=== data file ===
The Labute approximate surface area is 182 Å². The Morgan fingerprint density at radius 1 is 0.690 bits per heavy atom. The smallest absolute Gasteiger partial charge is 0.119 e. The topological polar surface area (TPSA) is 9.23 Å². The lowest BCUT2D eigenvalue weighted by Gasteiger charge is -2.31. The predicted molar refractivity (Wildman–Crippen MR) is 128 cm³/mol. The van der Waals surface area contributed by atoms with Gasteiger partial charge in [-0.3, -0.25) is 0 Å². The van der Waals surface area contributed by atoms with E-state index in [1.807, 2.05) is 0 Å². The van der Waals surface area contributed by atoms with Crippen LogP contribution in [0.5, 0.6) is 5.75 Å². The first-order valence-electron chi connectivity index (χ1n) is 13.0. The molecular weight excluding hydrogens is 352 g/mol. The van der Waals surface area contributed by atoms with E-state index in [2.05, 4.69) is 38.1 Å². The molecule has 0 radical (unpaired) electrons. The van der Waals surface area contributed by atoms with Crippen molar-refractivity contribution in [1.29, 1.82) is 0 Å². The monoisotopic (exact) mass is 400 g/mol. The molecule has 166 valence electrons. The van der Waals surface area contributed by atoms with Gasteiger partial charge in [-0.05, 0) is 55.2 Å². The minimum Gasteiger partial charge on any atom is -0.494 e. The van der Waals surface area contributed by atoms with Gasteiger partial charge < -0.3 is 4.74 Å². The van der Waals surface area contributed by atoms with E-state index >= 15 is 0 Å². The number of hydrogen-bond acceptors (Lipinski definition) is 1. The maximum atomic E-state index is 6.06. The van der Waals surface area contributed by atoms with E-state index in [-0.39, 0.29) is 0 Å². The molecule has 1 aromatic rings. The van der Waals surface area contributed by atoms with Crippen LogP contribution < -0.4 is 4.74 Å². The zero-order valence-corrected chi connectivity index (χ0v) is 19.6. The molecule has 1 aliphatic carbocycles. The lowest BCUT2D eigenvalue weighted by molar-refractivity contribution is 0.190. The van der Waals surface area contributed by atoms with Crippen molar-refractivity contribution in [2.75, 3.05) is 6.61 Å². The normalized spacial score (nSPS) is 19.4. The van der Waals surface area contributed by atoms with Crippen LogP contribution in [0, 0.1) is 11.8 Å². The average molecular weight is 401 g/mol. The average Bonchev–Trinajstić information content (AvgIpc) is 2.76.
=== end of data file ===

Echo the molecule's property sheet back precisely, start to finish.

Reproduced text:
The Labute approximate surface area is 182 Å². The Morgan fingerprint density at radius 1 is 0.690 bits per heavy atom. The smallest absolute Gasteiger partial charge is 0.119 e. The topological polar surface area (TPSA) is 9.23 Å². The lowest BCUT2D eigenvalue weighted by Gasteiger charge is -2.31. The predicted molar refractivity (Wildman–Crippen MR) is 128 cm³/mol. The van der Waals surface area contributed by atoms with Gasteiger partial charge in [-0.3, -0.25) is 0 Å². The van der Waals surface area contributed by atoms with E-state index in [1.807, 2.05) is 0 Å². The van der Waals surface area contributed by atoms with Crippen LogP contribution in [0.5, 0.6) is 5.75 Å². The first-order valence-electron chi connectivity index (χ1n) is 13.0. The molecular weight excluding hydrogens is 352 g/mol. The van der Waals surface area contributed by atoms with E-state index in [2.05, 4.69) is 38.1 Å². The molecule has 0 radical (unpaired) electrons. The van der Waals surface area contributed by atoms with Crippen molar-refractivity contribution in [1.29, 1.82) is 0 Å². The monoisotopic (exact) mass is 400 g/mol. The molecule has 166 valence electrons. The van der Waals surface area contributed by atoms with Gasteiger partial charge in [-0.05, 0) is 55.2 Å². The minimum Gasteiger partial charge on any atom is -0.494 e. The van der Waals surface area contributed by atoms with Gasteiger partial charge < -0.3 is 4.74 Å². The van der Waals surface area contributed by atoms with E-state index >= 15 is 0 Å². The number of hydrogen-bond acceptors (Lipinski definition) is 1. The maximum atomic E-state index is 6.06. The van der Waals surface area contributed by atoms with E-state index in [-0.39, 0.29) is 0 Å². The molecule has 1 aromatic rings. The van der Waals surface area contributed by atoms with Crippen LogP contribution < -0.4 is 4.74 Å². The zero-order valence-corrected chi connectivity index (χ0v) is 19.6. The molecule has 1 aliphatic carbocycles. The lowest BCUT2D eigenvalue weighted by molar-refractivity contribution is 0.190. The van der Waals surface area contributed by atoms with Crippen molar-refractivity contribution in [2.75, 3.05) is 6.61 Å². The normalized spacial score (nSPS) is 19.4. The van der Waals surface area contributed by atoms with Crippen LogP contribution in [0, 0.1) is 11.8 Å². The average molecular weight is 401 g/mol. The average Bonchev–Trinajstić information content (AvgIpc) is 2.76.